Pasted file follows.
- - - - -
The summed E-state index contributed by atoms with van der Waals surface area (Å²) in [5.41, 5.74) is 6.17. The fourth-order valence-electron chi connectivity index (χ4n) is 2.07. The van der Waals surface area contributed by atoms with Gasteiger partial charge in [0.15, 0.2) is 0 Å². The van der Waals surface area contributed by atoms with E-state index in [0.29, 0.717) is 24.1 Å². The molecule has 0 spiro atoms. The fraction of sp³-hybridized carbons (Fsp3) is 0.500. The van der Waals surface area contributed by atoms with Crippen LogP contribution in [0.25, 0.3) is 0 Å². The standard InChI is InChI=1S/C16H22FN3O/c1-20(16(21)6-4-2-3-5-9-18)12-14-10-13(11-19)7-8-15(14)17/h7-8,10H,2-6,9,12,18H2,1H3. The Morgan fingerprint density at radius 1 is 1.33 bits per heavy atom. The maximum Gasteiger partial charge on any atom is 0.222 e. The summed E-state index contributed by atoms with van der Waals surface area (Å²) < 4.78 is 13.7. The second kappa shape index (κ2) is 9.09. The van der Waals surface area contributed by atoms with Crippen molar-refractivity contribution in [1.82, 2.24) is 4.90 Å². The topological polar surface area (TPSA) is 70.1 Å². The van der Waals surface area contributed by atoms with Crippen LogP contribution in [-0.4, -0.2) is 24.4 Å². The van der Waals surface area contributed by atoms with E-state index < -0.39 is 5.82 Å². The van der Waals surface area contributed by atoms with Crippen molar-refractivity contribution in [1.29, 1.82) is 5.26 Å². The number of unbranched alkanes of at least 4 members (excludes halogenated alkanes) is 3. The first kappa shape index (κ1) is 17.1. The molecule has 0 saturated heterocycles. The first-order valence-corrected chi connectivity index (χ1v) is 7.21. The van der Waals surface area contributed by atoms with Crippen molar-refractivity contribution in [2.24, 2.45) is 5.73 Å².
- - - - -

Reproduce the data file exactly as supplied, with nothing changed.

The summed E-state index contributed by atoms with van der Waals surface area (Å²) in [5.41, 5.74) is 6.17. The fourth-order valence-electron chi connectivity index (χ4n) is 2.07. The van der Waals surface area contributed by atoms with Gasteiger partial charge in [0.15, 0.2) is 0 Å². The van der Waals surface area contributed by atoms with E-state index in [0.29, 0.717) is 24.1 Å². The molecule has 0 spiro atoms. The fraction of sp³-hybridized carbons (Fsp3) is 0.500. The van der Waals surface area contributed by atoms with Crippen LogP contribution in [0.25, 0.3) is 0 Å². The standard InChI is InChI=1S/C16H22FN3O/c1-20(16(21)6-4-2-3-5-9-18)12-14-10-13(11-19)7-8-15(14)17/h7-8,10H,2-6,9,12,18H2,1H3. The Morgan fingerprint density at radius 1 is 1.33 bits per heavy atom. The maximum Gasteiger partial charge on any atom is 0.222 e. The summed E-state index contributed by atoms with van der Waals surface area (Å²) < 4.78 is 13.7. The second kappa shape index (κ2) is 9.09. The van der Waals surface area contributed by atoms with Crippen molar-refractivity contribution in [1.82, 2.24) is 4.90 Å². The topological polar surface area (TPSA) is 70.1 Å². The van der Waals surface area contributed by atoms with Crippen LogP contribution in [-0.4, -0.2) is 24.4 Å². The van der Waals surface area contributed by atoms with E-state index < -0.39 is 5.82 Å². The van der Waals surface area contributed by atoms with Crippen molar-refractivity contribution in [1.29, 1.82) is 5.26 Å². The number of unbranched alkanes of at least 4 members (excludes halogenated alkanes) is 3. The first kappa shape index (κ1) is 17.1. The molecule has 0 saturated heterocycles. The first-order valence-corrected chi connectivity index (χ1v) is 7.21. The van der Waals surface area contributed by atoms with Crippen molar-refractivity contribution in [2.24, 2.45) is 5.73 Å².